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Resolving Complex Regions in the Human Genome: SMRT Sequencing Fills Major Mucin Gap

Wednesday, October 9, 2013

Scientists from University of North Carolina at Chapel Hill, Duke University, and other institutions have teamed up to sequence an important region of the human genome that has until now proven impenetrable.

In a paper entitled “Genome Reference and Sequence Variation in the Large Repetitive Central Exon of Human MUC5AC,” published in the American Journal of Respiratory Cell and Molecular Biology, corresponding authors Wanda O’Neal and Judith Voynow along with their collaborators describe the use of Single Molecule, Real-Time (SMRT®) Sequencing to characterize a complex mucin exon.

MUC5AC, located on the P arm of chromosome 11, encodes one of the two major secreted mucins found in our airways and contributes to gastrointestinal homeostasis through its activity in the gut. The gene is predicted to be implicated in a range of diseases, including cystic fibrosis, asthma, inflammatory bowel disease, tumor development, and more.

Despite its clearly important role, MUC5AC has been represented as a gap in both the Genome Reference Consortium (GRCh37) and human genome reference (hg19) sequences. The central exon was known to be complex, large, and highly repetitive. Previous efforts to characterize the region with Sanger or short-read sequencing technologies were unsuccessful; similar problems exist for other MUC genes. Without the accurate sequence of the exon, mucins have not been well represented in genome-wide, exome, or gene expression studies that require prior knowledge of a genetic region.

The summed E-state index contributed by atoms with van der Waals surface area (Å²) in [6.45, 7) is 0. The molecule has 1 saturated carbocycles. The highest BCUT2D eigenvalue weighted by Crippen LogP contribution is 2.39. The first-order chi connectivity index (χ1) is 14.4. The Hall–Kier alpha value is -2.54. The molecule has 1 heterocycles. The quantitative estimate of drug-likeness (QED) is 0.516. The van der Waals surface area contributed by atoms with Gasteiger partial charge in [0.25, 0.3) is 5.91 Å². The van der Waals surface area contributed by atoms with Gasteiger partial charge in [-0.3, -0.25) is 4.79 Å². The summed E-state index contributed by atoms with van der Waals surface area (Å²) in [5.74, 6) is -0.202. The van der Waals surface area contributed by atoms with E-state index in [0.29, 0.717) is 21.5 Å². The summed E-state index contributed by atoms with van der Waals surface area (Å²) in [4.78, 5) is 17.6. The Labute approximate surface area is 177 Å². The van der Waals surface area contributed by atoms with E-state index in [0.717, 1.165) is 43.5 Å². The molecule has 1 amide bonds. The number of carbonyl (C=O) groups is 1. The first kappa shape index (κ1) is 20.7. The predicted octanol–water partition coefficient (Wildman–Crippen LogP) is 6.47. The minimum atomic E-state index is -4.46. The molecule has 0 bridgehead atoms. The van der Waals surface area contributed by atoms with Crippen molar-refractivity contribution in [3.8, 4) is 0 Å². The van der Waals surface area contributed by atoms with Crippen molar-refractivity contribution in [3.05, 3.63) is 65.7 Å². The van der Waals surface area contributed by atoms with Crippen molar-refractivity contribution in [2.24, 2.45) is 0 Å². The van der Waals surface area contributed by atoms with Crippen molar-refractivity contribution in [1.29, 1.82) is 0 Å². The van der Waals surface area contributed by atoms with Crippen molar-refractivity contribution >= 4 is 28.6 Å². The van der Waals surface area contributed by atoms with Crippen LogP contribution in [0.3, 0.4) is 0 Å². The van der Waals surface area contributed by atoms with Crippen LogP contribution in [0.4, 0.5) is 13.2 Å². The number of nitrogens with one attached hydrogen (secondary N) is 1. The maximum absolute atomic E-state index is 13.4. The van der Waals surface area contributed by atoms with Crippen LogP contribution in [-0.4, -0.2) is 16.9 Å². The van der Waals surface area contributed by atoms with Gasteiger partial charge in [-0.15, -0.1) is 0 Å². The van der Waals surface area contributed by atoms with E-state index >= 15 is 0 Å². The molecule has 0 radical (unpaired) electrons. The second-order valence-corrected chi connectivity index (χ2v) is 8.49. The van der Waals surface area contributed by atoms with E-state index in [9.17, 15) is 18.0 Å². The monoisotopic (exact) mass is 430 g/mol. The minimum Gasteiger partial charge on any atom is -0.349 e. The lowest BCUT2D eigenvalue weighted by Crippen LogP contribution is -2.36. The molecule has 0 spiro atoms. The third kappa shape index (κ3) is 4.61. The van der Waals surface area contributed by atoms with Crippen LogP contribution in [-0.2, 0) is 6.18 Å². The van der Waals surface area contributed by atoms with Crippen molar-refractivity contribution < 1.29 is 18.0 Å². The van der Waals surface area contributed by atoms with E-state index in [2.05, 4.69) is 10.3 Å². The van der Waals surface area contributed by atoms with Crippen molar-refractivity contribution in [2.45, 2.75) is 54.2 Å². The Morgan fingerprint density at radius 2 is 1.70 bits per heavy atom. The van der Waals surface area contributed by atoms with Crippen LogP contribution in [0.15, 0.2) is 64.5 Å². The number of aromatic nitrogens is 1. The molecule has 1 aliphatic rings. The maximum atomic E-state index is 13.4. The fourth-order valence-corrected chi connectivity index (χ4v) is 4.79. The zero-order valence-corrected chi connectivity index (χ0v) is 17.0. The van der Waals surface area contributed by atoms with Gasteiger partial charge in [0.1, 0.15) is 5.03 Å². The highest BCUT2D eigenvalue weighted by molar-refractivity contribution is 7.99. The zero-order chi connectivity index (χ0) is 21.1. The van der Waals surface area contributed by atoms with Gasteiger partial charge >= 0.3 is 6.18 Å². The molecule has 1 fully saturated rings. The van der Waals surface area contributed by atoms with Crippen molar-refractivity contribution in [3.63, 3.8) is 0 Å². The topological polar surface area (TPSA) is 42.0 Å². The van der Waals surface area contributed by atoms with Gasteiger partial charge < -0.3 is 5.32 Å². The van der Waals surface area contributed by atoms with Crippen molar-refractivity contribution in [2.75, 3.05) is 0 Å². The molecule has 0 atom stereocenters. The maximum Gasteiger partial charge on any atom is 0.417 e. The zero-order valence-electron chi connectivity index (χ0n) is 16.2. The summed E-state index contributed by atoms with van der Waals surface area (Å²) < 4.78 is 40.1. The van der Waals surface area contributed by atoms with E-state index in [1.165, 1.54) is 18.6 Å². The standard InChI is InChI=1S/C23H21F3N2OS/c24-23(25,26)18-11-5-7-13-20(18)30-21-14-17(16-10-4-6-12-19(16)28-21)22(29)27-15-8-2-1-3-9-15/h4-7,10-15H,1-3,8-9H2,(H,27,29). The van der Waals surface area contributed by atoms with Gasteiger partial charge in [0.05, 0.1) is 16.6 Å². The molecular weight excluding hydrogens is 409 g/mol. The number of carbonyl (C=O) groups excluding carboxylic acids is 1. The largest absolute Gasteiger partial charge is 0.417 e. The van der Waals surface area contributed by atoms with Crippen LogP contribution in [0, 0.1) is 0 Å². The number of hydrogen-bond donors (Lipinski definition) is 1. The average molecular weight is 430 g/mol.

In this paper, the scientists report using the PacBio® sequencer along with high-fidelity, long PCR to obtain the first high-quality sequence data covering the entire span of MUC5AC. The region was sequenced from the DNA of four people, including one healthy African-American male and three Caucasian females homozygotic for cystic fibrosis. The sequence length ranged from ~10 to 12 kb across the four genomes, making MUC5AC one of the longest exons found in the human genome. The authors report that SMRT Sequencing “yielded long sequence reads and robust coverage that allowed for de novo sequence assembly spanning the entire repetitive region.” It was validated by reduced representation SMRT Sequencing of native genomic DNA enriched for this region.

The characterization of MUC5AC long exon structure from the reduced representation library supported the structure of the cysD domain and the variable number tandem repeat (VNTR) regions that were observed in the PCR amplicons, validating the fidelity of the assay.  “The results demonstrated the presence of segmental duplications of CysD domains, insertions/deletions (indels) of tandem repeats, and single nucleotide variants,” they note. “Taken together, these data illustrate the successful utility of SMRT Sequencing long reads for de novo assembly of large repetitive sequences to fill the gaps in the human genome.” Extrapolating from this experience with the PacBio platform, the authors note that the approach they used to sequence MUC5AC for the first time could be useful for filling other gaps, particularly those with highly repetitive regions, in human and other genomes.

For more on structural findings in the human genome, don’t miss our ASHG workshop on Thursday, October 24th.

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